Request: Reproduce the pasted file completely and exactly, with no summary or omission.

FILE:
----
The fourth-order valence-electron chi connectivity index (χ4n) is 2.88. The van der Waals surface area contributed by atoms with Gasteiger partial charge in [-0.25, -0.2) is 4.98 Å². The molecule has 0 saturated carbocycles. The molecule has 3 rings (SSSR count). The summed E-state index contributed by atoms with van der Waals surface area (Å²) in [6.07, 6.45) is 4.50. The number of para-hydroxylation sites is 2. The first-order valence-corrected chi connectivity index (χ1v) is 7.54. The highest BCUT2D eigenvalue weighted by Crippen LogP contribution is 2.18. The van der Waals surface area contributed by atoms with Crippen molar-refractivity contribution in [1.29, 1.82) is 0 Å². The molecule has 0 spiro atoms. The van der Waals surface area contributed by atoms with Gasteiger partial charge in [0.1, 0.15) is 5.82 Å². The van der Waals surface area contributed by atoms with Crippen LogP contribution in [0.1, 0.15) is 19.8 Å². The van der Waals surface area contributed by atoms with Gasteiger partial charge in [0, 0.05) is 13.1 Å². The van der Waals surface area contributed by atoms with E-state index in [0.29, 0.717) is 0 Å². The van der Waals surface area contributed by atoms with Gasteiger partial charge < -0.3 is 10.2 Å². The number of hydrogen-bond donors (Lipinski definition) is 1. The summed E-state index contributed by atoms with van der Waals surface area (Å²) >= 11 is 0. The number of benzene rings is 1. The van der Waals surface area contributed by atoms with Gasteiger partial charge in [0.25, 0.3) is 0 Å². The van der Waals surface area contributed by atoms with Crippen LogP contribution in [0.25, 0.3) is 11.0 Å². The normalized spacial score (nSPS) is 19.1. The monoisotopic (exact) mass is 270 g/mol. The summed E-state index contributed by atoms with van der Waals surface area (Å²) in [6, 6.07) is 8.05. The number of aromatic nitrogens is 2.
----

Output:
The fourth-order valence-electron chi connectivity index (χ4n) is 2.88. The van der Waals surface area contributed by atoms with Gasteiger partial charge in [-0.25, -0.2) is 4.98 Å². The molecule has 0 saturated carbocycles. The molecule has 3 rings (SSSR count). The summed E-state index contributed by atoms with van der Waals surface area (Å²) in [6.07, 6.45) is 4.50. The number of para-hydroxylation sites is 2. The first-order valence-corrected chi connectivity index (χ1v) is 7.54. The highest BCUT2D eigenvalue weighted by Crippen LogP contribution is 2.18. The van der Waals surface area contributed by atoms with Crippen molar-refractivity contribution in [1.29, 1.82) is 0 Å². The molecule has 0 spiro atoms. The van der Waals surface area contributed by atoms with Gasteiger partial charge in [0.1, 0.15) is 5.82 Å². The van der Waals surface area contributed by atoms with Crippen LogP contribution in [0.1, 0.15) is 19.8 Å². The van der Waals surface area contributed by atoms with Gasteiger partial charge in [0, 0.05) is 13.1 Å². The van der Waals surface area contributed by atoms with E-state index in [0.29, 0.717) is 0 Å². The van der Waals surface area contributed by atoms with Gasteiger partial charge < -0.3 is 10.2 Å². The number of hydrogen-bond donors (Lipinski definition) is 1. The summed E-state index contributed by atoms with van der Waals surface area (Å²) >= 11 is 0. The number of benzene rings is 1. The van der Waals surface area contributed by atoms with Gasteiger partial charge in [0.25, 0.3) is 0 Å². The van der Waals surface area contributed by atoms with Crippen LogP contribution in [0.25, 0.3) is 11.0 Å². The normalized spacial score (nSPS) is 19.1. The monoisotopic (exact) mass is 270 g/mol. The summed E-state index contributed by atoms with van der Waals surface area (Å²) in [6, 6.07) is 8.05. The number of aromatic nitrogens is 2.